Comic strip science

“I am so awesome.” [Smug grin.]

Rosemary Mosco’s comic strips feature her favorite inspirations from nature and science. Courtesy of R. Mosco
A classic method for remembering bird calls using similar-sounding words gets a new twist in Rosemary Mosco’s guide to the songs and calls of eastern North American birds. Courtesy of R. Mosco

So goes the final frame in a humorous comic called “Birds are Gross,” in which artist and field naturalist Rosemary Mosco highlights the virtues of the turkey vulture. The bird, speaking throughout (“I am a turkey vulture. Yes indeed.”), reaches this conclusion after announcing its proclivities for things like projectile vomiting and poop-mediated temperature control.

“I like showing people animals that aren’t especially appealing, and then highlighting what’s really neat about them,” says Mosco, 31, of her “Bird and Moon” comic strip series. “Lately, I’m really into herpetology. I love skinks and salamanders. Salamanders, I think, are really, really unappreciated.”

Mosco’s interests sometimes follow her home, which is currently in Boston. “We have a little rescued corn snake,” she says, in a nod to the resident whose diet has turned her freezer into a scary place. “Half of it is frozen vegetables, half of it is frozen mice.”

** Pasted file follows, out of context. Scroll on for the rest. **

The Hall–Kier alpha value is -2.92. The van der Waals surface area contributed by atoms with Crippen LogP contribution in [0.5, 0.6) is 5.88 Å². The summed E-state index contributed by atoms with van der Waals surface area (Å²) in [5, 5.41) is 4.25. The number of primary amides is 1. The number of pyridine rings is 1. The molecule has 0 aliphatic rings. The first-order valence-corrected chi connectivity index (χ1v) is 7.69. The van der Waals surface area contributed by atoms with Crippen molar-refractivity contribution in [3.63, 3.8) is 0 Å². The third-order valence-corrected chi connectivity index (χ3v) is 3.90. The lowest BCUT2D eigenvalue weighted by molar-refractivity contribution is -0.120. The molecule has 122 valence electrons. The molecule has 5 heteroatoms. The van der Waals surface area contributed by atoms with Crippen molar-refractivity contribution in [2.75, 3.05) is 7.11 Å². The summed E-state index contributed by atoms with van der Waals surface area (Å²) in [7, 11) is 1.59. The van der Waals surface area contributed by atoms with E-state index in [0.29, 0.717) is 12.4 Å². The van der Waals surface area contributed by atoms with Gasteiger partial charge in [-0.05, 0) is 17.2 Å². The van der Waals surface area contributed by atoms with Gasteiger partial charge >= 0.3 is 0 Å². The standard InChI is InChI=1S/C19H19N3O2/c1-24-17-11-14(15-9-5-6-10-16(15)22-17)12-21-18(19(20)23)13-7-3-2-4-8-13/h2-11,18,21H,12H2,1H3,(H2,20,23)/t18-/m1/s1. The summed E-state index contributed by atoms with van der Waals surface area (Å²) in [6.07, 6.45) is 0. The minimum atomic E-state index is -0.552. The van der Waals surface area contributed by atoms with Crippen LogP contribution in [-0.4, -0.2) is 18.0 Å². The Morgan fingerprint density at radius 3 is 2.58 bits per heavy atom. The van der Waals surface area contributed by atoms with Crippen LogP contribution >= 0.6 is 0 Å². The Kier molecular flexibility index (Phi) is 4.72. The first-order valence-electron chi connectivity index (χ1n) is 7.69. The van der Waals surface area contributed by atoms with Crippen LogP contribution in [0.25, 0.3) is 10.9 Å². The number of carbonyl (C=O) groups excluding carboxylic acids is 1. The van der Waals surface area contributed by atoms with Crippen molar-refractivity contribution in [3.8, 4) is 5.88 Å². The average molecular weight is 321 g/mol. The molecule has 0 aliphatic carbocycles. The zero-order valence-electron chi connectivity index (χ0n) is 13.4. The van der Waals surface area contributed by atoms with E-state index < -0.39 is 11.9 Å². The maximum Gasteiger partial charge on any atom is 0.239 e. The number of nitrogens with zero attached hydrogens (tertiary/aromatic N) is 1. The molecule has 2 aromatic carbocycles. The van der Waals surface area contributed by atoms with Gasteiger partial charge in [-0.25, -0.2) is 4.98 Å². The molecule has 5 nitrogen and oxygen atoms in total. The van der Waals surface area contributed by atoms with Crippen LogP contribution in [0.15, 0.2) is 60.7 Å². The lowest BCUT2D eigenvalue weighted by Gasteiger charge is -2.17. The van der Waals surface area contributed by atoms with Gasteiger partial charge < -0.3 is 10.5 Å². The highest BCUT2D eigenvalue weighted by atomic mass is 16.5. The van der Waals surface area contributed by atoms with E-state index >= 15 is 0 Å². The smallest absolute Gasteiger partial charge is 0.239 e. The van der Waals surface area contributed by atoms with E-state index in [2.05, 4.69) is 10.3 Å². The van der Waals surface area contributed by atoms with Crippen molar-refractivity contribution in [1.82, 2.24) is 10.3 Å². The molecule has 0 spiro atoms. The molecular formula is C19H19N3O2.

A native of Ottawa, Canada, Mosco has been living a half-and-half life for as long as she can remember, tugged by both art and science. As a kid, she would venture outdoors for some quality snake-seeking, then return home and “write stories and terrible kids’ books.” In college, Mosco recalls marching into her adviser’s office and asking if she could major in both science and art. “He looked at me like I was crazy and said ‘No.’ So I wound up doing anthropology.”

Now, though, the schism is resolved. Mosco is blending her science background —she has a master’s degree from the University of Vermont’s field naturalist program — with her artistic endeavors. She’s worked for nonprofit organizations, the U.S. National Park Service and public radio, helping to explain climate change and other issues. But explaining science through art, especially in just a few words, can be nerve-racking. “The science can be really complicated,” she says.

Mosco says it’s worth it, though, and enjoys knowing that her projects can make a difference. Once, a nonprofit printed her vulture comic on a T-shirt and sent Mosco a photo of a woman wearing the shirt and holding a huge turkey vulture. “It had a cute name, like Ed or something,” Mosco says. “I got choked up.”

More comics by Rosemary Mosco

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